Explaining Virginia’s Parental Choice Education Savings Accounts (PCESA) Bill
The Virginia legislature passed a statewide ESA for students with special needs, HB 389, earlier this month. The Parental Choice Education Savings Account (PCESA) program now awaits Gov. Terry McAuliffe’s signature. If signed, HB 389 will provide families of children with disabilities the ability to fully tailor their children’s education to their individual learning needs.
HB 389 was authored by Del. Dave A. LaRock, with Co-Sponsors Del. Robert B. Bell, Del. Richard P. Bell, Del. Kathy J. Bryon, Del. Benjamin L. Cline, Del. Mark L. Cole, Del. Christopher E. Collins, Del. M. Kirkland Cox, Del. C. Matt Fariss, Del. Peter F. Farrell, Del. Nicholas J. Freitas, Del. Thomas A. Greason, Del. William J. Howell, Del R. Steven Landes, and Del. Daniel W. Marshall III.
Gov. Terry McAuliffe vetoed this bill on April 5, letting down families of children with disabilities statewide.
The sections below represent the key details of this education savings account legislation.
Students in the Commonwealth who are identified as having learning disabilities pursuant to section § 22.1-214 of the Virginia Code, which include an intellectual disability or serious emotional disturbance, physical disability, speech impairment, hearing impairment, visual impairment, autism spectrum disorder, or a specific learning disability are eligible for the PCESA. Eligible students also must have been enrolled in preschool or K–12 public school for one full semester prior to application. Exceptions to the prior public school rule include students who were residents of another state prior to application.
Students who are awarded a PCESA are not eligible to participate in Virginia’s Education Improvement Tax Credits (EITC) program, and current EITC scholarship students are only eligible for the PCESA if they leave the EITC program and meet PCESA qualifications.
PCESA program participants receive 90 percent of the Standards of Quality (SOQ) per-pupil state funds that would have been spent on a student in public school. Those funds are placed into a government-authorized savings account for eligible families to direct toward restricted, but multiple, uses. The Virginia Department of Education will determine the state share of per-pupil funding based on the General Appropriations Act that is current as of July 1.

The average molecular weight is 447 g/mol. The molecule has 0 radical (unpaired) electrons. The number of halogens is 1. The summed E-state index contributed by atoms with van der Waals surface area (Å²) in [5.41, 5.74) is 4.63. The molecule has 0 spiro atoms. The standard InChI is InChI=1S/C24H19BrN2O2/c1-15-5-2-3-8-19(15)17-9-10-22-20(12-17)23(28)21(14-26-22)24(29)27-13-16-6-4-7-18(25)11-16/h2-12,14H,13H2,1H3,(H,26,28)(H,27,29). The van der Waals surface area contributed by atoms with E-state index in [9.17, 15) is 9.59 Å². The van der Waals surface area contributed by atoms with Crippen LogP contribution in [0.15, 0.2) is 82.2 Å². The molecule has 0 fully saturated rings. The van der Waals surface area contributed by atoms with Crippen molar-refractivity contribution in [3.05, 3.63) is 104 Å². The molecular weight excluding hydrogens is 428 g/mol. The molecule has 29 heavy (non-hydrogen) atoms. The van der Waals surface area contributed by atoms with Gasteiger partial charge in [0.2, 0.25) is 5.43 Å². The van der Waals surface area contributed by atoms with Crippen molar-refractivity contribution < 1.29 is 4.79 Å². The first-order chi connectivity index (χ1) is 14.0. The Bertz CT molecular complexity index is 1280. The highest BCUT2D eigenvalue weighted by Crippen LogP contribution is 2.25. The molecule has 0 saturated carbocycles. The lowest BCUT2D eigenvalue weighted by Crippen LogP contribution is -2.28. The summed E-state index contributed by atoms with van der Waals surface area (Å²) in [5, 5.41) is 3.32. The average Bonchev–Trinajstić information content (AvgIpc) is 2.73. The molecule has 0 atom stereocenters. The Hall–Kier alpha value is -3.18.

The Commonwealth spent $11,242 per student in the 2015–16 school year. The PCESA would only use $3,625 of that amount based on variable costs within the school that are dependent on the amount of students enrolled, such as transportation and supplies. The remaining funds are retained by the Commonwealth.
Eligible PCESA families may direct their share of PCESA funds solely for one or more of the following expenses:
- Tuition, fees, or required textbooks at a qualified private school
- Educational therapies or services
- Private tutoring
- Online learning
- Testing fees for AP courses, nationally standardized norm-referenced tests, or college entrance examinations
- College tuition, fees, and textbooks
- Fees for management of savings accounts by approved firms or nonprofits
- Individual public school classes or extracurricular activities
- Surety bond payments
- Approved school supplies and services
Any unused funds in the PCESA account may be rolled into the next year, and upon graduation may be used for tuition at a higher education institution for a four-year period. If the student is not enrolled in higher education or graduated from secondary school four or more years previously, the account is closed and remaining funds returned to the Commonwealth.
REGULATIONS ON PARENTS and PROVIDERS
Each public school district is required to report to the Superintendent of Public Instruction the number of students in the school district whose parents have received a PCESA and the amount of funds in the savings account by November 1.
Participating PCESA families are required to submit all applicable receipts and invoices for funds spent from the savings account to the resident school district for review. The Department of Education and district will decide on the process of submission. PCESAs will be subject to annual audits by the Virginia College Savings Plan.
The Virginia College Savings Plan may contract, directly or indirectly, with private scholarship foundations, nonprofits, or private financial management firms to manage the PCESA.
The bill provides protections from the state to participating providers, such as:
- The Commonwealth may not exercise control or supervision over a private school program or homeschool instruction paid for by a PCESA
- No PCESA program provider may be considered an agent of the state or federal government
- No qualified school shall be required to alter its creed, practices, admissions policies, or curriculum in order to receive PCESA funds
- Following legal proceeding, Commonwealth cannot impose any undue burden on a qualified school
The PCESA bill has a reenactment clause by the 2017 Session of the General Assembly.
No further action may be taken this legislative session.
Revisit this blog post regularly for updates on this bill’s progress. To be the first to know about legislative updates, please follow us on Twitter @edchoice or join our email list by signing up at the bottom of this page.